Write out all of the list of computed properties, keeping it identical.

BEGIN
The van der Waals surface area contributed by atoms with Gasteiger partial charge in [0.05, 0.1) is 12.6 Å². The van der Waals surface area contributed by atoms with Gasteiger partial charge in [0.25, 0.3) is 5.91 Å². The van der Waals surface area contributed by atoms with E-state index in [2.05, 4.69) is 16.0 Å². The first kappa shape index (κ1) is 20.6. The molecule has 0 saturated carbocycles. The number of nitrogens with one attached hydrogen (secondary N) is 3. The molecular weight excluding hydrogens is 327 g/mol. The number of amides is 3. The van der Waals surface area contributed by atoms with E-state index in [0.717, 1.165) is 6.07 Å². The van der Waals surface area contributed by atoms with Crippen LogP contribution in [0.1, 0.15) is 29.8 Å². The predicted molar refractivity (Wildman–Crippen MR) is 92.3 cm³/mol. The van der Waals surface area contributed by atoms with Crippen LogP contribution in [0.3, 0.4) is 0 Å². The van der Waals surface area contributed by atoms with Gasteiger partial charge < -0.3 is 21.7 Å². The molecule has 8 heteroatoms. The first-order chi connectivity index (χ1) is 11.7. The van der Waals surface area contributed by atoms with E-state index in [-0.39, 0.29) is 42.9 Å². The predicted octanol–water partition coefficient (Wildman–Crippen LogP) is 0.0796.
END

The van der Waals surface area contributed by atoms with Gasteiger partial charge in [0.05, 0.1) is 12.6 Å². The van der Waals surface area contributed by atoms with Gasteiger partial charge in [0.25, 0.3) is 5.91 Å². The van der Waals surface area contributed by atoms with E-state index in [2.05, 4.69) is 16.0 Å². The first kappa shape index (κ1) is 20.6. The molecule has 0 saturated carbocycles. The number of nitrogens with one attached hydrogen (secondary N) is 3. The molecular weight excluding hydrogens is 327 g/mol. The number of amides is 3. The van der Waals surface area contributed by atoms with E-state index in [0.717, 1.165) is 6.07 Å². The van der Waals surface area contributed by atoms with Crippen LogP contribution in [0.1, 0.15) is 29.8 Å². The predicted molar refractivity (Wildman–Crippen MR) is 92.3 cm³/mol. The van der Waals surface area contributed by atoms with Crippen LogP contribution in [0.3, 0.4) is 0 Å². The van der Waals surface area contributed by atoms with Gasteiger partial charge < -0.3 is 21.7 Å². The molecule has 8 heteroatoms. The first-order chi connectivity index (χ1) is 11.7. The van der Waals surface area contributed by atoms with E-state index in [-0.39, 0.29) is 42.9 Å². The predicted octanol–water partition coefficient (Wildman–Crippen LogP) is 0.0796.